“This project relied heavily on Newhouse and their willingness to jump in and partner with us on the upgrades,” says Morey Mossovitz, associate athletics director for facilities and event operations. “They have beautiful studios and had already built a great foundation of professional equipment. We were able to go in and make the additional investments needed to bring the studio up to the standards required to do an ESPN-level linear production.”
Additional studio upgrades included installation of a replay device with a greater number of inputs and outputs to accommodate four different replay channels, an upgrade to the graphics systems, and installation of a higher-capacity router to handle the additional video sources from each venue.
At the athletics venues, the University had to ensure that the number of cameras met the five-camera minimum requirement for a linear broadcast set by ESPN. For some of these cameras, an investment was made in larger lenses to increase the ability to zoom in tight on specific visuals to enhance productions. “We’ve also added point-of-view cameras that can be set up in a field hockey goal or next to the back of a soccer goal, or positioned to shoot the rim in a basketball production. Small upgrades like this can really make a difference in the quality of the broadcast and how the viewer experiences the game,” says White.
“We live in an era where fans aren’t just streaming on their laptop or mobile device, but often playing content on their TV sets at enormous sizes,” says Mossovitz. “Because of the upgrades we did at the studios and the venues, there will be a dramatic visual difference.”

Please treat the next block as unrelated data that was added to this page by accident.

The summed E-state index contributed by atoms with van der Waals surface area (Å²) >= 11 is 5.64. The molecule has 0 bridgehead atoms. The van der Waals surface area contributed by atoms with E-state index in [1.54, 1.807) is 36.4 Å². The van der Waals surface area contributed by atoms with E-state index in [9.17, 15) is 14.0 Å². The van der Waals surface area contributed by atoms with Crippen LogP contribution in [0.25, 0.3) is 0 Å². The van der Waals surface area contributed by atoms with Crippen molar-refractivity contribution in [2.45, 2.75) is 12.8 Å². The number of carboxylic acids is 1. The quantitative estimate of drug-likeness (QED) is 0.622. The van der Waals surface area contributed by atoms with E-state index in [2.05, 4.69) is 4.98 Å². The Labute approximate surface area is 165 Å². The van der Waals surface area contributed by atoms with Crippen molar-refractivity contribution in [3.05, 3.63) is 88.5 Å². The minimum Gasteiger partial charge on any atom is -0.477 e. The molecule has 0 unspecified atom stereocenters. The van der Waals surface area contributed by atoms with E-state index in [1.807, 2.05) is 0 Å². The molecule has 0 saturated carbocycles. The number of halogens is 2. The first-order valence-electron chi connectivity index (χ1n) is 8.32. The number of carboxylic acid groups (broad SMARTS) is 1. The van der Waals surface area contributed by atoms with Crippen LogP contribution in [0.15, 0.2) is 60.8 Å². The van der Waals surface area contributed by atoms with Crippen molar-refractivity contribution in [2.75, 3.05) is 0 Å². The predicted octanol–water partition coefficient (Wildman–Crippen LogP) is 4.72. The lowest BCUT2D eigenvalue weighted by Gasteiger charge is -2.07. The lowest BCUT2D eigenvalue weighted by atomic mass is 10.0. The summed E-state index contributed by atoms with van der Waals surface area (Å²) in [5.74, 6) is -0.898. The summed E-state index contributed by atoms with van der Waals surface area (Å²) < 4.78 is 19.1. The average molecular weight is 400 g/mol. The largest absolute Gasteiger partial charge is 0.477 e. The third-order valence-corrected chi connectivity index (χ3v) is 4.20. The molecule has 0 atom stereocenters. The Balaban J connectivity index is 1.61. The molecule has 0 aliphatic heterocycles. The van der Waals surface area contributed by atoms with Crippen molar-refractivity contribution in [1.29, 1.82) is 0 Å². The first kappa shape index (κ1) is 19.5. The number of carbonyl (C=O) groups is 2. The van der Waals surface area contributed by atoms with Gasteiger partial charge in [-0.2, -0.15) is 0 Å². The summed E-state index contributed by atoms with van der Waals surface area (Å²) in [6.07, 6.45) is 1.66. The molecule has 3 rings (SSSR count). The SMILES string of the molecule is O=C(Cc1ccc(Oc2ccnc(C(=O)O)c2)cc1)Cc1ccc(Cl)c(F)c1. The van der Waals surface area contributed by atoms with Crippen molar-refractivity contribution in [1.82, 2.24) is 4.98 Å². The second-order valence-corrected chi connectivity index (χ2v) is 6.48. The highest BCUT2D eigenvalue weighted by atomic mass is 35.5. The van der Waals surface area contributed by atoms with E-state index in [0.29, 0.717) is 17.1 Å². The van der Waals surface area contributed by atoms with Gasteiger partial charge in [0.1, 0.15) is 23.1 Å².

That said, there will be no discernible difference to the viewer between a digital broadcast (on ACC Network Extra) and a linear broadcast (on ACC Network) when it comes to Syracuse Athletics productions. Because of the extent of the infrastructure investments the University has made, the technology can be leveraged no matter what kind of broadcast is being produced. “That will lead to ESPN and our partners being much more interested in taking Syracuse games, because we’re a proven entity,” Mossovitz says. “We’ve shown that we have the right camera locations, we’ve proven that we can produce a seamless, high-quality broadcast.”
The future looks bright
When it comes to future and ongoing enhancements to sports broadcasting infrastructure, Syracuse University is well-positioned to stay ahead of the curve. “We’re in really good shape right now, but TV production and anything related to media or technology in the sports field will be constantly changing,” Mossovitz says. “Luckily, we have a lot of innovators on our team, like Tom and Neal. They consistently come up with ideas, new things to try, different ways of doing things to improve the end product, and all with the goal of being as cost-efficient as possible. One of the University’s tenets is being economically smart, and we mirror that in Athletics.”
One future enhancement that may be necessary is building out additional control rooms to accommodate more broadcasts. The 2018-19 academic year boasted more than 100 Syracuse University productions, and it’s anticipated that number will be exceeded in 2019-20.
“I can’t tell you how rewarding it is for me to stand in the back of the control room during a game and see the vision that we had for our studios a few years back come to life,” says Coffey. “We’ve been doing the digital broadcasts for two years now. We’re confident. We’re ready to go.”
“The teamwork that has gone into this project and the people I’ve worked with in Athletics and at Newhouse have been a joy,” White adds. “We all came together to get the work done, and I think we produce a pretty good end product here at Syracuse University.”